Looking at my science lessons for the past one week, it has indeed been very action packed.For the P6s, I have used toys to introduce energy (E.g., elastic potential energy in spring and rubber band , use of hand generator to “see” energy conversion) . For P5s, they are setting up circuits to experience the electrifying electricity. Such activities can possibly help them to enhance students’ learning and memory. When revisiting/reviewing the concept, I can refer back to their activities-doing to extend their existing schema
These activity-based lessons allow the students to be doing-thinking But , the challenging point is how to get them to think about their doing. I find myself walking around and asking them questions. Or, I will stop the lessons at the mid point to bring their attention to what they should be thinking.
But, does these activities really work as planned? Well, one of the standard answer you will hear is that the students are engaged. But, what are they engaged with? Perhaps with just the doing only..
The challenge for me is how to get them to think-do especially for my P5s. I personally that it is a habit that they must cultivate. For my P5s, I try to get them enculturated in this type of thinking-doing. Looking at what they have written in the textbook, it seems that they are mostly doing and not just thinking about what they are doing. They might be too engrossed in their doing that they “anyhowly” complete the workbook when it is time to hand up their book. In order to get them to think-more, here are what I would do or continue doing:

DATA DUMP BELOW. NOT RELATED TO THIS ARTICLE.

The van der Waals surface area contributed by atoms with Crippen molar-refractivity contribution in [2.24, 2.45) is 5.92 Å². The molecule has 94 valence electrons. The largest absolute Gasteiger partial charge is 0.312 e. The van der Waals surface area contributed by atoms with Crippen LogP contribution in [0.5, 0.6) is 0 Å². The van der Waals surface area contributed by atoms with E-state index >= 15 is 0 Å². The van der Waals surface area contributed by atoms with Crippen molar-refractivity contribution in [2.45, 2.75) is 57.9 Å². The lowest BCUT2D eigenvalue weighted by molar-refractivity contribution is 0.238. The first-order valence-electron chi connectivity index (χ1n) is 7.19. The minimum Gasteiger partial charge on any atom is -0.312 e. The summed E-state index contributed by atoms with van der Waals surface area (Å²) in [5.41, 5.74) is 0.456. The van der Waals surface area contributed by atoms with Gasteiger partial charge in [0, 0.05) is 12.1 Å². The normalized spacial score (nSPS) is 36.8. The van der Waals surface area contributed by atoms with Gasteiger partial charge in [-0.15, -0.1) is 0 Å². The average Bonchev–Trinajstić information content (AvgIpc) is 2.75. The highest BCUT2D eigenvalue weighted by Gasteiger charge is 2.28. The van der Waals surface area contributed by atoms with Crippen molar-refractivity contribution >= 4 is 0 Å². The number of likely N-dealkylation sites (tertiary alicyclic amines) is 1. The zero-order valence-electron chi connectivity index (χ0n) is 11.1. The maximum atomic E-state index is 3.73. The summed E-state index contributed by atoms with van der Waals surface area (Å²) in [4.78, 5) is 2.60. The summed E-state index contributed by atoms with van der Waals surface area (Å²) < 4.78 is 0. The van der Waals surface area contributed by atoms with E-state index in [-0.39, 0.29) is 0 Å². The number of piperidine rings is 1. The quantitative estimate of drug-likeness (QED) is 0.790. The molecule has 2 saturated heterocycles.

(1) Get them to articulate what they are doing (while walking around or classroom discussion)
(2) Make it a routine for them to complete the designated exercises in their WB before allowing to explore
(3) Get them to blog/write about their doing.
So, how about my P6s who are not strong in science ? I would do similar things but perhaps give them more scaffolding (like helping words and modelling the thinking). I notice that they are quite hesitant as I ask them questions about their doing. They do not seem confident of their answers even though their answers might be right. Is that a matter of learned helplessness? Perhaps… I guess I need to ask and encourage them more to give their answers.